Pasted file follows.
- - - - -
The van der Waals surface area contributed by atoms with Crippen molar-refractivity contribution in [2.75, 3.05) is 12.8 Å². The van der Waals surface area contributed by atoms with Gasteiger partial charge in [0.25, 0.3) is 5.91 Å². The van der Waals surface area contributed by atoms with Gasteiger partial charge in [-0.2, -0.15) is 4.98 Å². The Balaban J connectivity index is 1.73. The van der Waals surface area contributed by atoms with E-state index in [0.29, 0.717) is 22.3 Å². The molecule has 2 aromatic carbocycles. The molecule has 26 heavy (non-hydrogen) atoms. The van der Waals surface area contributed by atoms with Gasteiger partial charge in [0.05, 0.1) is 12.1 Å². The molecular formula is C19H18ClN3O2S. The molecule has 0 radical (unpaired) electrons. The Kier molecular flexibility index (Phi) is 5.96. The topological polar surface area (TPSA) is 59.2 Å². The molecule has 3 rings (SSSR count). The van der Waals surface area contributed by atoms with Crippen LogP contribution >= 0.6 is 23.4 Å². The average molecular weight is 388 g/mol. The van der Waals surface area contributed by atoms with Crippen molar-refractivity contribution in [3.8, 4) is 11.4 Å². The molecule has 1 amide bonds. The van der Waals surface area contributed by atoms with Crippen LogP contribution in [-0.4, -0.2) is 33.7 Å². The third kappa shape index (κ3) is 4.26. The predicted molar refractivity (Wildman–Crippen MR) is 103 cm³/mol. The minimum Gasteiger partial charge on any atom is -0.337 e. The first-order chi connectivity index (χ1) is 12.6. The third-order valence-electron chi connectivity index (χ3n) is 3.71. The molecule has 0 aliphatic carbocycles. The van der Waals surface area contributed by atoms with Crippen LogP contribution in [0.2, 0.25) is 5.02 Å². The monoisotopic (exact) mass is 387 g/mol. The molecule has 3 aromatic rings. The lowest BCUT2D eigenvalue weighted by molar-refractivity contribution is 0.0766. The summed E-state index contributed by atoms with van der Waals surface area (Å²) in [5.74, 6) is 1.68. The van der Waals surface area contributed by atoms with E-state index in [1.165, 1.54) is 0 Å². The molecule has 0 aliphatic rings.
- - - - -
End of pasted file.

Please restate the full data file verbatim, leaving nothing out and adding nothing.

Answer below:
The van der Waals surface area contributed by atoms with Crippen molar-refractivity contribution in [2.75, 3.05) is 12.8 Å². The van der Waals surface area contributed by atoms with Gasteiger partial charge in [0.25, 0.3) is 5.91 Å². The van der Waals surface area contributed by atoms with Gasteiger partial charge in [-0.2, -0.15) is 4.98 Å². The Balaban J connectivity index is 1.73. The van der Waals surface area contributed by atoms with E-state index in [0.29, 0.717) is 22.3 Å². The molecule has 2 aromatic carbocycles. The molecule has 26 heavy (non-hydrogen) atoms. The van der Waals surface area contributed by atoms with Gasteiger partial charge in [0.05, 0.1) is 12.1 Å². The molecular formula is C19H18ClN3O2S. The molecule has 0 radical (unpaired) electrons. The Kier molecular flexibility index (Phi) is 5.96. The topological polar surface area (TPSA) is 59.2 Å². The molecule has 3 rings (SSSR count). The van der Waals surface area contributed by atoms with Crippen LogP contribution >= 0.6 is 23.4 Å². The average molecular weight is 388 g/mol. The van der Waals surface area contributed by atoms with Crippen molar-refractivity contribution in [3.8, 4) is 11.4 Å². The molecule has 1 amide bonds. The van der Waals surface area contributed by atoms with Crippen LogP contribution in [-0.4, -0.2) is 33.7 Å². The third kappa shape index (κ3) is 4.26. The predicted molar refractivity (Wildman–Crippen MR) is 103 cm³/mol. The minimum Gasteiger partial charge on any atom is -0.337 e. The first-order chi connectivity index (χ1) is 12.6. The third-order valence-electron chi connectivity index (χ3n) is 3.71. The molecule has 0 aliphatic carbocycles. The van der Waals surface area contributed by atoms with Crippen LogP contribution in [0.2, 0.25) is 5.02 Å². The monoisotopic (exact) mass is 387 g/mol. The molecule has 3 aromatic rings. The lowest BCUT2D eigenvalue weighted by molar-refractivity contribution is 0.0766. The summed E-state index contributed by atoms with van der Waals surface area (Å²) in [5.74, 6) is 1.68. The van der Waals surface area contributed by atoms with E-state index in [1.165, 1.54) is 0 Å². The molecule has 0 aliphatic rings.